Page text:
I admit that I didn’t bring all this up when the concept of base snaps was first introduced (since no one was using them), but now that people are actively creating new ones and they are being suggested for various uses, I feel like we need to press pause for a moment and think through how this should work more. I’m feeling like a better path forward is:

  • for each base snap where the default template is not sufficient, provide an alternative base snap template or append base-specific policy to the current template (whichever is more appropriate)
  • for each base snap where interface policy is not sufficient, provide an alternative base snap interface policy or append base-specific policy to the interface policy (whichever is more appropriate. For the opengl PR, this would mean breaking out the base snap policy into a separate snippet that is only added when the base in question is in use).

This adds implementation complexity, but in addition to the aforementioned guardrails, it is tidier in many ways, helps with policy auditing and helps prevent inflated policy. I suspect it would help with longterm maintenance as well since would accommodate situations where, for example, we know that an access is ok in base snap ‘foo’, but not ‘bar’, because ‘foo’ is hardened in some way where ‘bar’ is not.

We will be fine providing either a policy template or fragment along with our runtime. Just say when there is something to test.

Do you have any thoughts about how a base snap would describe these rules? If it is as raw AppArmor rules, that will likely need manual review on each release (or each release that modifies its policy fragment). I do wonder a bit how much customisation each base snap would need though.

As you’ve said, a lot of the policy complexity comes down to the dual purpose of the core and core18 snaps: on the one hand they provide an application runtime, and on the other they provide a bootable root file system for an Ubuntu Core system. Just because the base includes a full systemd install in order to fulfil it’s role as a boot file system doesn’t mean the presence of those files form part of its contract as an application runtime.

But if we have a base that is a pure application runtime, this seems less of an isue: why write an AppArmor rule to hide a file/directory when it could simply be omitted from the base entirely? Would there be any downside to having a mostly permissive policy granting read access to everything provided by the base (i.e. keeping current restrictions on /dev, /sys, /proc, etc)?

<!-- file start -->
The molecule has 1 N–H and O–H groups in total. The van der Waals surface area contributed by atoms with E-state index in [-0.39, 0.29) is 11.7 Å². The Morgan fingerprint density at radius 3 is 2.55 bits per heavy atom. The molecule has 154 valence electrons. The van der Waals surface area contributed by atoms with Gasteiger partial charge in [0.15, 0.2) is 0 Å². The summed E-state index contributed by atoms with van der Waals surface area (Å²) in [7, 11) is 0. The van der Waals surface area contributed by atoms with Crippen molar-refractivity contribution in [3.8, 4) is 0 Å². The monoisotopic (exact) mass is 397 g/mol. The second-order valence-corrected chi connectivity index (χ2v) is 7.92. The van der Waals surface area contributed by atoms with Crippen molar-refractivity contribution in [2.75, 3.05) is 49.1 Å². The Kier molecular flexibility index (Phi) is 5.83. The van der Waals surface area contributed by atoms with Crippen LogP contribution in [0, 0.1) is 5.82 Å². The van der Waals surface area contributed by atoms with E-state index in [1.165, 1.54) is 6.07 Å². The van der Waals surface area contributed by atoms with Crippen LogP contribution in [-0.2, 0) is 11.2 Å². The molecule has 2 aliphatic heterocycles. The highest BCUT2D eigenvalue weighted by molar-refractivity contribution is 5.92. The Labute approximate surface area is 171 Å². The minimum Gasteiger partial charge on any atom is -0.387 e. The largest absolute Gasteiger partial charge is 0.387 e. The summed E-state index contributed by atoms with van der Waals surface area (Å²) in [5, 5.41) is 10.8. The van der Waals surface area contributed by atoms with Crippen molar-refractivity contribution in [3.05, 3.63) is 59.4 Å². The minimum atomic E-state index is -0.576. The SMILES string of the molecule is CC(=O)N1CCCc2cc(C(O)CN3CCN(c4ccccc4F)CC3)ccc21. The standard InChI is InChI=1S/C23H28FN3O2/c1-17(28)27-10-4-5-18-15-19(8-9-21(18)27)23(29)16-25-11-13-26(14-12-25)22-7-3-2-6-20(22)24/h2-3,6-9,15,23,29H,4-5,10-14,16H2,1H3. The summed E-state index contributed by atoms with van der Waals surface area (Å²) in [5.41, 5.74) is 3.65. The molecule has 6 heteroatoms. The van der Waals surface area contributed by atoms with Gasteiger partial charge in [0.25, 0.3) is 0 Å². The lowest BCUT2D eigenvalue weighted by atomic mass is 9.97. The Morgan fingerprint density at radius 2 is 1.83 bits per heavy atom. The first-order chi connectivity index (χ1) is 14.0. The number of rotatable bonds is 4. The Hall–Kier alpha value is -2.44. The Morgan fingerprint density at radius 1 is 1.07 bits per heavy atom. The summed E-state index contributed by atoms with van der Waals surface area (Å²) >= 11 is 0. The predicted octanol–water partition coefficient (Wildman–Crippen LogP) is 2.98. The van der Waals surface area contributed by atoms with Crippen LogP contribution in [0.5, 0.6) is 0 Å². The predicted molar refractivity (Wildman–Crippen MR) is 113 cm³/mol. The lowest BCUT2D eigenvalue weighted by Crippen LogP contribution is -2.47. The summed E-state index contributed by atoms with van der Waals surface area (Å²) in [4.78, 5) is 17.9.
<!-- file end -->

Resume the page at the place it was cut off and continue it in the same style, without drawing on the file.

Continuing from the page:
There are some cases where certain command line utilities are progressively exposed as you plug various interfaces, but does that actually increase security rather than just aid in debugging? For example, is it a problem if a base snap provides the lsusb command but it only functions correctly with hardware-observe plugged? Is it a problem if a base includes OpenGL libraries/drivers that will only function correctly when opengl is plugged? If we decide that it is okay to make those files from the base readable unconditionally, then it also removes the need to have base-specific rules inside the interface implementations.

how would this work with core and core18 themselves? and afaiu we will still need control around setuid binaries etc? it’s not fully clear to me how we would express that intention considering that bases can have differing fs layouts than what we usually expect, and we can’t simply grant a read anything under / .

My suggestion was that the permissive policy be applied for what I termed “pure application runtime base snaps”. The core and core18 snaps don’t fit that description due to their use in booting Ubuntu Core systems.

My point was more that if we are going to have a base specific portion of the template AppArmor policy, that a fair number (perhaps all other than core*) might be able to use the same permissive policy fragment without loss of security.

to be clear, in any case, I really want to avoid that:

  • it’s too low-level
  • we would likely need to parse it and analyze it and/or bless it somehow
  • we really want to keep the purpose of bases clear:
    • ship the skeleton of a root filesystem
    • a coherent set of system/runtime libraries and binaries
    • possibly some “/etc”-like configuration/data

Could we just a provide with the base a list of paths that need to have execution rights?